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Alien Species in Cahoots
Released: 4/13/2003

Contact Information:
U.S. Department of the Interior, U.S. Geological Survey
Office of Communication
119 National Center
Reston, VA 20192
Michael Adams 1-click interview
Phone: 541-758-8857



NOTE TO NEWS EDITORS: Photos listed below can be downloaded.
http://fresc.usgs.gov/news/images/2003_3a.jpg (Bullfrog; Photo credit Bill Leonard)

http://fresc.usgs.gov/news/images/2003_3b.jpg (Dragonfly larva: photo credit Bill Leonard)

Non-native bullfrogs and fish from the eastern United States are teaming up against native aquatic species as they invade ponds in the Pacific Northwest, according to a U.S. Geological Survey (USGS) study published today in Ecology Letters.

Scientists at the USGS Forest and Rangeland Ecosystem Science Center in Corvallis, Ore., spent 3 years examining the complex relationship among these introduced species in Oregon’s Willamette Valley, as well as the effect of these introduced species on native pond amphibians. The scientists found that the non-native fish are aiding bullfrog invasion by eating native dragonfly nymphs that would normally prey on bullfrog larvae. These findings provide the first experimental evidence of "aiding and abetting" between two non-native vertebrates.

USGS scientist and lead author, Michael Adams, said, "As if the problem with invasives wasn’t bad enough already, it now appears that non-native species help each other out."

Non-native species, also sometimes called alien, exotic, or invasive species, are any species introduced to an area where they are not naturally found. By some estimates non-native species cause more than $138 billion in economic losses in the United States each year. Moreover, they are homogenizing the earth’s biota, leading to biodiversity losses and changes in ecosystems. Understanding the impact these invasives have on ecosystems is essential given their potential consequences for commerce, agriculture, and biodiversity.

Compounding the problem in the Pacific Northwest is that many lakes and ponds in this region were naturally fishless until bluegill sunfish and other sport fish were introduced for recreational fishing. They have since spread, leaving fewer fishless habitats for native species. Bullfrogs coevolved with these non-native fish in the eastern United States. "Our research suggests that the re-creation of this natural native relationship is critical to the success of bullfrogs in the West," Adams said.

At eight inches long when adult, bullfrogs are the largest North American frog. They will eat virtually any animal they can fit into their mouths, including amphibians, fish, mice, bats, birds, and even other bullfrogs. Bullfrogs have been widely introduced for aquaculture and hunting in the western United States, Canada and many other parts of the world. They have then spread on their own. Concern exists in many western states about potential for bullfrogs to impact native species of frogs and other wildlife. Both non-native fish and bullfrogs are blamed for a variety of conservation problems including some of the amphibian declines reported in the last 20 years.

Thus, ecologists are interested in decreasing the numbers of introduced fish and bullfrogs. Adams notes, however, that management of this problem has proven difficult and efforts so far to eliminate bullfrogs in particular have largely failed.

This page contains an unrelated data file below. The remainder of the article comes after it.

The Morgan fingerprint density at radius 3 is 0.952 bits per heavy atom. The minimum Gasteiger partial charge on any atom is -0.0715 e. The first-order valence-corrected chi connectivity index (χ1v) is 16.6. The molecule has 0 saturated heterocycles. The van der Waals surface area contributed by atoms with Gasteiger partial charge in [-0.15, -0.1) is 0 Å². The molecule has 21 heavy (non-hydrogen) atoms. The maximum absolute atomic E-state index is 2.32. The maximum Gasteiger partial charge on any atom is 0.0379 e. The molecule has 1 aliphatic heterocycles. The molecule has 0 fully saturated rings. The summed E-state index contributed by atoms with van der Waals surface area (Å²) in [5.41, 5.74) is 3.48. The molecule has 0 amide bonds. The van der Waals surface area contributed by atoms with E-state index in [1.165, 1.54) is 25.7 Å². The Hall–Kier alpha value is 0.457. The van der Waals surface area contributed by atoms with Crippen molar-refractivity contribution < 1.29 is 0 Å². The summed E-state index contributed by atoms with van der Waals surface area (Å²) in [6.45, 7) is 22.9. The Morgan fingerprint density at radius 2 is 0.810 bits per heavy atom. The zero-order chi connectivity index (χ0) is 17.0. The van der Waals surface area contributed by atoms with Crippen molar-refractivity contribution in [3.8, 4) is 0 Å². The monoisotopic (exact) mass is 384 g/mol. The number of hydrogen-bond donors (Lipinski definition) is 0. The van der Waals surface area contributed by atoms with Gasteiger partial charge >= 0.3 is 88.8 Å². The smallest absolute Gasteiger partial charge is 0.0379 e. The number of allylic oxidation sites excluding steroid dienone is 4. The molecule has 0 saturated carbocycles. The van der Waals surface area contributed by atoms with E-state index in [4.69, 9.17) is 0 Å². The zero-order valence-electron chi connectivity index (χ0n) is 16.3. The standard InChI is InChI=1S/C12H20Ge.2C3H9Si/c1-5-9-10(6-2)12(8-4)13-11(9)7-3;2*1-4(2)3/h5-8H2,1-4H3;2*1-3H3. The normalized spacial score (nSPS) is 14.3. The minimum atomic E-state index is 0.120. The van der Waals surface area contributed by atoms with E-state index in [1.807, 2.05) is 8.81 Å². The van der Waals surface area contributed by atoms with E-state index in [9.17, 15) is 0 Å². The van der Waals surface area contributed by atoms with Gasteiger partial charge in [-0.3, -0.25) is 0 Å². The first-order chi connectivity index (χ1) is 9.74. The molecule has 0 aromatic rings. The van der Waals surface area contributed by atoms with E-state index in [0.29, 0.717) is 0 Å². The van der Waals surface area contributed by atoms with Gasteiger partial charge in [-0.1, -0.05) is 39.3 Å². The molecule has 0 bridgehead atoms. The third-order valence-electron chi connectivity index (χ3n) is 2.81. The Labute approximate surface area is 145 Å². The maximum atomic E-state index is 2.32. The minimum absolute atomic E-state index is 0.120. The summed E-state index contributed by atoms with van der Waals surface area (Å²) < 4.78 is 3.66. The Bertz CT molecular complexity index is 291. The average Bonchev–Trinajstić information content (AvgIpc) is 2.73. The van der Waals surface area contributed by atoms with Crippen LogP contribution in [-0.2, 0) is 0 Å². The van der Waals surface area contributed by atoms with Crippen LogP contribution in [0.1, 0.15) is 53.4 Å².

"Our findings offer the possibility of killing two birds with one stone," Adams said. "Using our limited resources to focus on non-native fish will not only help the fish problem but may have the additional benefit of reducing bullfrog numbers." Adams thinks that the impacts of non-native fish can be reduced without reducing sport-fishing opportunities.

Non-native fish do not affect native frogs in the same way they affect bullfrog populations. Instead, said Adams, the non-native fish eat the native frogs and can eliminate entire populations. Bullfrogs, unlike native frogs, are unpalatable to the non-native fishes.

Native fish don’t aid bullfrog survival in the Willamette Valley because native fish have small mouths, eat fewer of the large dragonfly larvae, and tend to live in streams.

This research also investigated the role of habitat change in the bullfrog’s spreading. In addition to non-native fish, the study looked at multiple habitat characteristics that might influence bullfrog distribution and abundance, including wetland permanence, depth, area, and type, as well as road densities, shade, and how much forest is adjacent to the wetland. The results indicate that pond depth, in conjunction with the presence of non-native fish, influences the survival of bullfrogs more than any other habitat feature.

USGS scientist and co-author Christopher Pearl noted that, "Wetland mitigation projects that replace shallower temporary wetlands with deeper permanent ponds are probably helping to spread bullfrog and non-native fish in the Willamette Valley and elsewhere. More abundant introduced predators are not a good thing for native amphibians."

This project was funded by the US Environmental Protection Agency’s Regional Applied Research Program and received additional support from the USGS Amphibian Research and Monitoring Initiative (ARMI). ARMI is a nationwide collaborative effort designed to assess amphibian status and habitats on Department of the Interior lands and to determine the factors responsible for population declines.

Results of this study appear in the April issue of the scientific journal, Ecology Letters. The abstract is accessible on-line at http://www.blackwellpublishing.com/journals/ele/.


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